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Prosecution argues Al-Amin broke gag order
with letter to congregation

by Lateef Mungin, Atlanta Journal-Constitution, 5 Jan 2002


Fulton County prosecutors are asking that Jamil Abdullah Al-Amin be held in contempt of court for writing a seven-page letter proclaiming his innocence.

In the letter, sent to his congregation at the Community Mosque of Atlanta on Dec. 14, Al-Amin said he did not fatally shoot Fulton County Deputy Sheriff Ricky Kinchen or wound his partner, Deputy Aldranon English, on March 16, 2000.

In the letter, Al-Amin, the former H. Rap Brown, also railed against the death penalty punishment he faces. The Atlanta Journal-Constitution published portions of the letter Dec. 22.

"I am writing you from my cell in the Fulton County Jail where I reside, falsely imprisoned," Al-Amin wrote.

"I am falsely accused of shooting and injuring a Deputy Sheriff and denying another of his life. I am forced to suffer in silence without the benefit of declaring my own innocence . . ."

Fulton County prosecutors, in court papers filed this week, contend the letter violates a gag order that Superior Judge Stephanie Manis imposed in the case last May.

Erik Friedly, spokesman for the Fulton County district attorney's office, said the gag order applies to Al-Amin as well as to lawyers in the case.

Manis imposed the order at the request of Al-Amin's defense attorneys, who said the state attorney's office was leaking prejudicial information to the news media.

Jack Martin, one of Al-Amin's defense attorneys, said he cannot comment on the letter because of the gag order, but stated that he will fight the contempt motion in court.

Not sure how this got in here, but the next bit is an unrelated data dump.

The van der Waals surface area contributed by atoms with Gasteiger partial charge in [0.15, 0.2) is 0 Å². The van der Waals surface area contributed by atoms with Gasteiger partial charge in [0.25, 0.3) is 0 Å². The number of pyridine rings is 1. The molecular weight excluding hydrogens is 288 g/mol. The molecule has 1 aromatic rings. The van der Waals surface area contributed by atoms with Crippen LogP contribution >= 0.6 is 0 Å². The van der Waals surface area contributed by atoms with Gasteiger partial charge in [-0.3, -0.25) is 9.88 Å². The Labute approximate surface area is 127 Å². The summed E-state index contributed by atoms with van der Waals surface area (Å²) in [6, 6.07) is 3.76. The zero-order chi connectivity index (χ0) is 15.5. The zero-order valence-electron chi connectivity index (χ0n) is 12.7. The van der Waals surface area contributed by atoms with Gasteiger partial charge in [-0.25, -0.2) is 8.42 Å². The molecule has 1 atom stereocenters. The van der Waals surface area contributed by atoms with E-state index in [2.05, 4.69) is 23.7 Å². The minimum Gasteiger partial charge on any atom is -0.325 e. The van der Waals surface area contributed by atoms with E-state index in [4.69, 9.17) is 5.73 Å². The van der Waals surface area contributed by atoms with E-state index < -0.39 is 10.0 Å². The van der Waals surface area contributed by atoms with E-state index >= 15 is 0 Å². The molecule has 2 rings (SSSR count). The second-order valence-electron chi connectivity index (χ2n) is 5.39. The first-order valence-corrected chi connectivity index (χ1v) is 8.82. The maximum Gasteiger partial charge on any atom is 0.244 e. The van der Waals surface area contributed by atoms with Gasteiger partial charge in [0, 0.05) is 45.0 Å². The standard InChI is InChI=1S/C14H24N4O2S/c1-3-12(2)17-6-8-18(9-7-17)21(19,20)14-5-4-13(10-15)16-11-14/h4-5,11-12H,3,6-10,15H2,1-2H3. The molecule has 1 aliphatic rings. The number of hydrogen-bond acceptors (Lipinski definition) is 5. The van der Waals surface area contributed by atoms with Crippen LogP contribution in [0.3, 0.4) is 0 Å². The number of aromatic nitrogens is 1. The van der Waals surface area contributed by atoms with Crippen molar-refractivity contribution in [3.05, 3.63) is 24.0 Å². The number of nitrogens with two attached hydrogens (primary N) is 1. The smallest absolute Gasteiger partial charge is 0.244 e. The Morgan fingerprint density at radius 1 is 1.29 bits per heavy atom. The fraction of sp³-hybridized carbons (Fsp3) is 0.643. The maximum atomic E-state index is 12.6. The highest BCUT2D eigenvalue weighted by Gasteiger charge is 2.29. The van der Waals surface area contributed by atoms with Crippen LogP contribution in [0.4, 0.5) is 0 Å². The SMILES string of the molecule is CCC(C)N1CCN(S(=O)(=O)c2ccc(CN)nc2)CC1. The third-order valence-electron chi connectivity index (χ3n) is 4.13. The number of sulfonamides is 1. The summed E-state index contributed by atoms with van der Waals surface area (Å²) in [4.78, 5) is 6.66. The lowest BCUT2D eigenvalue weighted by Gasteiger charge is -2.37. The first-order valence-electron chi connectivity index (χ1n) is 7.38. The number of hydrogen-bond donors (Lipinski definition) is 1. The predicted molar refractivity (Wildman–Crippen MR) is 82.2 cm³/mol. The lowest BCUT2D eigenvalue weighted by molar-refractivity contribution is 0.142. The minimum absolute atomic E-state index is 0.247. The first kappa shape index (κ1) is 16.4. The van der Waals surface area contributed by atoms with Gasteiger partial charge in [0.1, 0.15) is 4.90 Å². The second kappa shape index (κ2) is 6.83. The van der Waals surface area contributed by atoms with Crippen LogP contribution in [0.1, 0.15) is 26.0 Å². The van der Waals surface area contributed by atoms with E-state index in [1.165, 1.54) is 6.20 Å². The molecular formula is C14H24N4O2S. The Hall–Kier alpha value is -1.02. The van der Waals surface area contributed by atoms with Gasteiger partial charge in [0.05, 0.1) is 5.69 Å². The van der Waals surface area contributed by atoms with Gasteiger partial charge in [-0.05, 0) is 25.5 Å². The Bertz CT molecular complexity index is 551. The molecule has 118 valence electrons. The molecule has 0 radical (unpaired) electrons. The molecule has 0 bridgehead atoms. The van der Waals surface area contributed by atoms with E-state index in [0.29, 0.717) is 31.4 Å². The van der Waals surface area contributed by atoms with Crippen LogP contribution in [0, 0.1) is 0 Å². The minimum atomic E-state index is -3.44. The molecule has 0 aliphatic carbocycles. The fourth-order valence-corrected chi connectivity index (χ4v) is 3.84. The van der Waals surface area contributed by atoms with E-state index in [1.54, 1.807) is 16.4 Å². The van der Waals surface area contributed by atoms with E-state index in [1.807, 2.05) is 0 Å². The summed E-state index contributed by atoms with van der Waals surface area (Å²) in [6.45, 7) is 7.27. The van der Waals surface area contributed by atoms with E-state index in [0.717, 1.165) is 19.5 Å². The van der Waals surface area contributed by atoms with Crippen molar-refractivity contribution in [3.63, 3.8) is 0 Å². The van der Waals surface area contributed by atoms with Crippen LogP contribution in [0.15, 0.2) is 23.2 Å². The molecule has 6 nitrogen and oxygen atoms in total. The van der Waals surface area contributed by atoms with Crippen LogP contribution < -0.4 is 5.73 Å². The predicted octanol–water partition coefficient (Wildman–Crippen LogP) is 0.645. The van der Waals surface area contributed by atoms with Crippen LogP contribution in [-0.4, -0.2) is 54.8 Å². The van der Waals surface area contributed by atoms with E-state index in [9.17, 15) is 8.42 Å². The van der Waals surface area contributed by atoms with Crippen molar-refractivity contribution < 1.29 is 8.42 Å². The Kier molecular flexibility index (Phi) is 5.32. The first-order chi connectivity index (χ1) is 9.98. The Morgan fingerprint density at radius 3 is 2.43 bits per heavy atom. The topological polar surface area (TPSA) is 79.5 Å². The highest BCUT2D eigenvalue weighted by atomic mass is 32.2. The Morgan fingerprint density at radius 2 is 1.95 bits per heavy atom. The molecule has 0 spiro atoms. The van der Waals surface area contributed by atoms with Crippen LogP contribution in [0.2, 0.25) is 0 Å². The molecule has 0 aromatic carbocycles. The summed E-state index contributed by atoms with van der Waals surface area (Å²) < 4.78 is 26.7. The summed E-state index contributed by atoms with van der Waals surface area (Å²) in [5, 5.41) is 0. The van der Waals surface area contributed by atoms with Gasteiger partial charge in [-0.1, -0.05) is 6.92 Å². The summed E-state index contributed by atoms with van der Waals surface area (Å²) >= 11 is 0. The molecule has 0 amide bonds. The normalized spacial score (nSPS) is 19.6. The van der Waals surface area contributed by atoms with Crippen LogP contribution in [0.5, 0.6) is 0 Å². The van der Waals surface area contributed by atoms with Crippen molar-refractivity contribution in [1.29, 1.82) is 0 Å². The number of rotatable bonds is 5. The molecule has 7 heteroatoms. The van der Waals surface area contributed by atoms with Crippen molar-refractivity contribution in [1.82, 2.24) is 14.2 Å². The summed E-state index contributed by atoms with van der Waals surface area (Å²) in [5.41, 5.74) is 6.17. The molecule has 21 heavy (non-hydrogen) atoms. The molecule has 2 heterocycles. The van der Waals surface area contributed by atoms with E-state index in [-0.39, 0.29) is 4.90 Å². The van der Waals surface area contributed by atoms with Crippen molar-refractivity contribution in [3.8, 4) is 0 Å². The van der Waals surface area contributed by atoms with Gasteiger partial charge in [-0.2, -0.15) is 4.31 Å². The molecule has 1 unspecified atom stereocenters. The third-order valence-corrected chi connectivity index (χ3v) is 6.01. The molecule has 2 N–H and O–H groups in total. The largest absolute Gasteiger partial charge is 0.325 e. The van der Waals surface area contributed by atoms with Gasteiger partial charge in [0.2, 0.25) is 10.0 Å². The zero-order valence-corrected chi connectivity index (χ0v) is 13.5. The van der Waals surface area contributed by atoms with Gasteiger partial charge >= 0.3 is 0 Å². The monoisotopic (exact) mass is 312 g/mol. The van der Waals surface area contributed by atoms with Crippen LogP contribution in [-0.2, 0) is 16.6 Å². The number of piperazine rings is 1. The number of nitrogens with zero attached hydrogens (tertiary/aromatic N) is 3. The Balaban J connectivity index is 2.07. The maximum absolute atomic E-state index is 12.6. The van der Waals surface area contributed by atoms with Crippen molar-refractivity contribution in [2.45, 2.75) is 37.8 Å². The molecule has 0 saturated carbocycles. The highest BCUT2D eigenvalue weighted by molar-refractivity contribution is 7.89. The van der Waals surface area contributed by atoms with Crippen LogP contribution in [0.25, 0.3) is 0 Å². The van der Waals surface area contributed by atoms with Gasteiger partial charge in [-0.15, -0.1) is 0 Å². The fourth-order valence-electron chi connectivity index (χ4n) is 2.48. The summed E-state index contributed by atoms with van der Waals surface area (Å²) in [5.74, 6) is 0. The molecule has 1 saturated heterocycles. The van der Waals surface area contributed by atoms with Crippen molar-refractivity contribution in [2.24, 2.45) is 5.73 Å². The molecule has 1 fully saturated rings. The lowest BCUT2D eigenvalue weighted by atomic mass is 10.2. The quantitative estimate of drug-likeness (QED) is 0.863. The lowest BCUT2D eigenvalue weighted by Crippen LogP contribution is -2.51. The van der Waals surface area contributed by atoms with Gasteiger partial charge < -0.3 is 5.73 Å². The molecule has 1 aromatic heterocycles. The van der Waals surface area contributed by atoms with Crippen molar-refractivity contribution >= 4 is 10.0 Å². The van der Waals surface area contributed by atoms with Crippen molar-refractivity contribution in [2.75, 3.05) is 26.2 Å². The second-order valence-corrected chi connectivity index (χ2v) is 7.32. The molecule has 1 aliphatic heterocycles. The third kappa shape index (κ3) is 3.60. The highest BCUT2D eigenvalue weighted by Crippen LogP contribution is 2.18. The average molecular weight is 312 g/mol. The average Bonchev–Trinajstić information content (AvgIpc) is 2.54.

Manis is expected to rule on the contempt motion during a pre-trial hearing Monday.

Some Atlanta criminal defense lawyers said it is unusual for a defendant who is facing the death penalty to be held in contempt of court.

The usual punishment for contempt of court is minimal jail time or an admonishment from the judge, said Drew Findling, an Atlanta defense lawyer and board member of the National Association of Criminal Defense Lawyers.

"I've never heard of a case where a defendant in a death penalty case was found in contempt of court," said Findling. "The guy is in jail facing the death penalty. What could they possibly be seeking?"

Prosecutors did not specify the punishment they seek.

Howard Manchel, another Atlanta criminal attorney, said he thought Al-Amin had a right to proclaim his innocence. "I don't think the judge can silence a man from expressing his philosophical views to his religious congregation," said Manchel.

The letter was distributed to members of Al-Amin's mosque and was well received, said Nadim Ali, a spokesman for the West End mosque.

"Everybody was pleased to hear the imam [Al-Amin] speak in his own words," said Ali. "The letter was not to the public, it was to his religious community. How can he be held in contempt for that?"

© 2002 Atlanta Journal-Constitution
Reprinted for Fair Use Only.

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